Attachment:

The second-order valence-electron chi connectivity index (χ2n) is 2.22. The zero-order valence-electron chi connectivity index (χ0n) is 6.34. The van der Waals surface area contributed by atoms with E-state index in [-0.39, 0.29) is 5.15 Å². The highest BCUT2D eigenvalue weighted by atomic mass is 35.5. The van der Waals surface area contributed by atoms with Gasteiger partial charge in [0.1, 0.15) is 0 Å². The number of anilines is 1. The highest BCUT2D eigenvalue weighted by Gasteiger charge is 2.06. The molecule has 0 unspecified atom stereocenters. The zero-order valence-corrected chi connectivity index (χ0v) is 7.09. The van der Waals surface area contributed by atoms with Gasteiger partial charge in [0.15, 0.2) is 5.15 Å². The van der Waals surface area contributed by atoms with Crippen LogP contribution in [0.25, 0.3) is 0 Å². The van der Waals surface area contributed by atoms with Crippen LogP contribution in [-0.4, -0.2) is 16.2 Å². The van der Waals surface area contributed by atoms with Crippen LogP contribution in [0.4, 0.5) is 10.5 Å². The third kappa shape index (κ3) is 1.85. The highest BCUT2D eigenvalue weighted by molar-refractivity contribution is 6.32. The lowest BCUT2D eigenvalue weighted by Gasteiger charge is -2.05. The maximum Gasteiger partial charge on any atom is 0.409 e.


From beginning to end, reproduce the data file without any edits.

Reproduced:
The second-order valence-electron chi connectivity index (χ2n) is 2.22. The zero-order valence-electron chi connectivity index (χ0n) is 6.34. The van der Waals surface area contributed by atoms with E-state index in [-0.39, 0.29) is 5.15 Å². The highest BCUT2D eigenvalue weighted by atomic mass is 35.5. The van der Waals surface area contributed by atoms with Gasteiger partial charge in [0.1, 0.15) is 0 Å². The number of anilines is 1. The highest BCUT2D eigenvalue weighted by Gasteiger charge is 2.06. The molecule has 0 unspecified atom stereocenters. The zero-order valence-corrected chi connectivity index (χ0v) is 7.09. The van der Waals surface area contributed by atoms with Gasteiger partial charge in [0.15, 0.2) is 5.15 Å². The van der Waals surface area contributed by atoms with Crippen LogP contribution in [0.25, 0.3) is 0 Å². The van der Waals surface area contributed by atoms with Crippen LogP contribution in [-0.4, -0.2) is 16.2 Å². The van der Waals surface area contributed by atoms with Crippen LogP contribution in [0.4, 0.5) is 10.5 Å². The third kappa shape index (κ3) is 1.85. The highest BCUT2D eigenvalue weighted by molar-refractivity contribution is 6.32. The lowest BCUT2D eigenvalue weighted by Gasteiger charge is -2.05. The maximum Gasteiger partial charge on any atom is 0.409 e.